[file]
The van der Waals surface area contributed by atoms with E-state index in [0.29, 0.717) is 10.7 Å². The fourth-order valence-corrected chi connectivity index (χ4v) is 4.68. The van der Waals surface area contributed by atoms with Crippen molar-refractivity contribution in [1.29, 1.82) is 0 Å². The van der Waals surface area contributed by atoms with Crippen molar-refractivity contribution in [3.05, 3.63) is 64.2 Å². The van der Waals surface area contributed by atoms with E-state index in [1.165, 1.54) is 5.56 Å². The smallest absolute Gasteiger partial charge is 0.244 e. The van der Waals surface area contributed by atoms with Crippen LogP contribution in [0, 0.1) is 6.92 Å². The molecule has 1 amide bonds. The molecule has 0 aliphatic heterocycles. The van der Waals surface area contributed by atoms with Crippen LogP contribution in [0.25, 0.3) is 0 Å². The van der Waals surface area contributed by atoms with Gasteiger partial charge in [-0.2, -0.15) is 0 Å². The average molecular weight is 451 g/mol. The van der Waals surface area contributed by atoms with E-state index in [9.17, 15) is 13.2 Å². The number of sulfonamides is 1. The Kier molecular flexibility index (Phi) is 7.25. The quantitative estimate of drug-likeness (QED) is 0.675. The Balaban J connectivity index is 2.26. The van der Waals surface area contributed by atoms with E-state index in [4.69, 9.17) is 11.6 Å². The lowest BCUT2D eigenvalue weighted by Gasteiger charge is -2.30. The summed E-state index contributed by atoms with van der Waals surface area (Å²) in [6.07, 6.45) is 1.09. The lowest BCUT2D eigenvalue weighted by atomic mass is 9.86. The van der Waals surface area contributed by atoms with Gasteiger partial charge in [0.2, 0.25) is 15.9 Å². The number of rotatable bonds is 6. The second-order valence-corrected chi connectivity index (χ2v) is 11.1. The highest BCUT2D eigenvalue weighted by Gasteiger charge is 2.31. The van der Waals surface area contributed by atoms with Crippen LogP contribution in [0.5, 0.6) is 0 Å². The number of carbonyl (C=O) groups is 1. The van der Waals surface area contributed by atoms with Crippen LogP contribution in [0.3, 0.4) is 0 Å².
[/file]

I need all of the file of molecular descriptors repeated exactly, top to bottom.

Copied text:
The van der Waals surface area contributed by atoms with E-state index in [0.29, 0.717) is 10.7 Å². The fourth-order valence-corrected chi connectivity index (χ4v) is 4.68. The van der Waals surface area contributed by atoms with Crippen molar-refractivity contribution in [1.29, 1.82) is 0 Å². The van der Waals surface area contributed by atoms with Crippen molar-refractivity contribution in [3.05, 3.63) is 64.2 Å². The van der Waals surface area contributed by atoms with E-state index in [1.165, 1.54) is 5.56 Å². The smallest absolute Gasteiger partial charge is 0.244 e. The van der Waals surface area contributed by atoms with Crippen LogP contribution in [0, 0.1) is 6.92 Å². The molecule has 1 amide bonds. The molecule has 0 aliphatic heterocycles. The van der Waals surface area contributed by atoms with Crippen LogP contribution in [0.25, 0.3) is 0 Å². The van der Waals surface area contributed by atoms with Gasteiger partial charge in [-0.2, -0.15) is 0 Å². The average molecular weight is 451 g/mol. The van der Waals surface area contributed by atoms with E-state index in [9.17, 15) is 13.2 Å². The number of sulfonamides is 1. The Kier molecular flexibility index (Phi) is 7.25. The quantitative estimate of drug-likeness (QED) is 0.675. The Balaban J connectivity index is 2.26. The van der Waals surface area contributed by atoms with E-state index in [4.69, 9.17) is 11.6 Å². The lowest BCUT2D eigenvalue weighted by Gasteiger charge is -2.30. The summed E-state index contributed by atoms with van der Waals surface area (Å²) in [6.07, 6.45) is 1.09. The lowest BCUT2D eigenvalue weighted by atomic mass is 9.86. The van der Waals surface area contributed by atoms with Gasteiger partial charge in [0.2, 0.25) is 15.9 Å². The number of rotatable bonds is 6. The second-order valence-corrected chi connectivity index (χ2v) is 11.1. The highest BCUT2D eigenvalue weighted by Gasteiger charge is 2.31. The van der Waals surface area contributed by atoms with Crippen LogP contribution in [0.5, 0.6) is 0 Å². The number of carbonyl (C=O) groups is 1. The van der Waals surface area contributed by atoms with Crippen LogP contribution in [0.3, 0.4) is 0 Å².